He’s been back and forth between hospitals in Castlebar and Dublin. COVID was ruled out early, as was the flu. He’d had his one-and-done COVID shot and a booster last year. He’d gotten his flu shot for work.
“He did everything he was supposed to do,” his mother said.
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It’s a roller coaster. Early on, Matt went into organ failure and was put on dialysis. There was discussion of a heart transplant. Then he improved for a stretch of days. The ventilator came out last week and he came off dialysis. Then his vitals tanked, and it was back to the beginning, ventilator and trach. He’s been heavily sedated since.
“One of the doctors came to me and said, ‘I know this sounds heartless, but your son’s an anomaly. That he’s 20 years of age, he’s in perfect body shape and health, and this literally has knocked him on his (tail). In the medical field, we’re all going to learn from this. As of today, he is listed as the sickest person in Ireland, with his infection levels and treatments to keep him alive.’”
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On Saturday Jan. 7, she returned to her mother’s house. She couldn’t eat or sleep or drink. She walked around the property.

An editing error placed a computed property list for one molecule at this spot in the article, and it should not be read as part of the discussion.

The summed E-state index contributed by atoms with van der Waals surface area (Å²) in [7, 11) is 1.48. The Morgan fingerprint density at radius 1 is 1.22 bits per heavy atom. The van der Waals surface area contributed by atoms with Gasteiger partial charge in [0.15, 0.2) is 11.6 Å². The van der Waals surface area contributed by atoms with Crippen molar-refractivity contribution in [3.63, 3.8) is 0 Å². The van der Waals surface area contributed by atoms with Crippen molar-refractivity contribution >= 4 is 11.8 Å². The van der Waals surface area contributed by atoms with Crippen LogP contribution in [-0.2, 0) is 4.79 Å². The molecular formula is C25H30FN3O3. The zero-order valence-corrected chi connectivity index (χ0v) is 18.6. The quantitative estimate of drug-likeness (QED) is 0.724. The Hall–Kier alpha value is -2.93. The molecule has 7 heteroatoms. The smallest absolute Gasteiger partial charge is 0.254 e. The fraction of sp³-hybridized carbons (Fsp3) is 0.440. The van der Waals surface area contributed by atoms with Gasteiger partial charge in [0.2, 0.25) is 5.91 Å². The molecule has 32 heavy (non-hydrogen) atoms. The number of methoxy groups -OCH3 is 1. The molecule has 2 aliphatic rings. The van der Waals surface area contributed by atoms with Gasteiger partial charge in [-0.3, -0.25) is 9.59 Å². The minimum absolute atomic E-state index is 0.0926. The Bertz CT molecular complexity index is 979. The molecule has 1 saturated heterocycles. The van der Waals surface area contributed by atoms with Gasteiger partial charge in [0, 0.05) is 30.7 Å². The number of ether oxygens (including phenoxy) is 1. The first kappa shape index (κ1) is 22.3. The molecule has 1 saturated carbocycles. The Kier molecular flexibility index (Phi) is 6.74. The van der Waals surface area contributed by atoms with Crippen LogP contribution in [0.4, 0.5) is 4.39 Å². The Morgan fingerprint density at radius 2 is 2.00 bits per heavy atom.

“I kept thinking should I have taken him to the hospital sooner when he came down with it? Would that have made a difference? But we had the bug and got over it, and we thought that’s all it was,” she said.
In the house, she went to the bed where Matt had slept. His things were where he left them. His things were as he left them.
“I put on his jacket, and his wool hat. It had all his hair and beard oils that I usually can’t stand, but I was really sucking them in so I could remember, and I thought what was I to do?”
She picked up her phone and posted to social media pleading for prayers for her son.
“Because I need to bring him home healthy,” she said.
Within an hour she was inundated with responses. One of Matt’s high school friends posted to him, “You have half the Catholic Church praying for you.”